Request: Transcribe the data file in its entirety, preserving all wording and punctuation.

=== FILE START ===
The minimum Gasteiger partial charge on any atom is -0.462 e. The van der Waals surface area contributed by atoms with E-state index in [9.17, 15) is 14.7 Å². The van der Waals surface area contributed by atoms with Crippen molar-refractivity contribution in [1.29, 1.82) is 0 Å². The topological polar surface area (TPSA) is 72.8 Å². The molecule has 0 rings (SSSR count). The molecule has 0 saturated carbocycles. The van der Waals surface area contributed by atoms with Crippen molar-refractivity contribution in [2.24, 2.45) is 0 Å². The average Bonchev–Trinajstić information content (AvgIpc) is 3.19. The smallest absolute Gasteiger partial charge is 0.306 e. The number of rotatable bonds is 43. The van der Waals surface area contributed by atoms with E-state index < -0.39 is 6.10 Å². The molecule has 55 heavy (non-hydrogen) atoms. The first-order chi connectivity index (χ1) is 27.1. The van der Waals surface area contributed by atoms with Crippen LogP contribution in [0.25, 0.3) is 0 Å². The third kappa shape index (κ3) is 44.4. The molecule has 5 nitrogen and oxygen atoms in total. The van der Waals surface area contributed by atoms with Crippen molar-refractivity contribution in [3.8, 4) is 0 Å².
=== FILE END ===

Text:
The minimum Gasteiger partial charge on any atom is -0.462 e. The van der Waals surface area contributed by atoms with E-state index in [9.17, 15) is 14.7 Å². The van der Waals surface area contributed by atoms with Crippen molar-refractivity contribution in [1.29, 1.82) is 0 Å². The topological polar surface area (TPSA) is 72.8 Å². The molecule has 0 rings (SSSR count). The molecule has 0 saturated carbocycles. The van der Waals surface area contributed by atoms with Crippen molar-refractivity contribution in [2.24, 2.45) is 0 Å². The average Bonchev–Trinajstić information content (AvgIpc) is 3.19. The smallest absolute Gasteiger partial charge is 0.306 e. The number of rotatable bonds is 43. The van der Waals surface area contributed by atoms with E-state index < -0.39 is 6.10 Å². The molecule has 55 heavy (non-hydrogen) atoms. The first-order chi connectivity index (χ1) is 27.1. The van der Waals surface area contributed by atoms with Crippen LogP contribution in [0.25, 0.3) is 0 Å². The third kappa shape index (κ3) is 44.4. The molecule has 5 nitrogen and oxygen atoms in total. The van der Waals surface area contributed by atoms with Crippen molar-refractivity contribution in [3.8, 4) is 0 Å².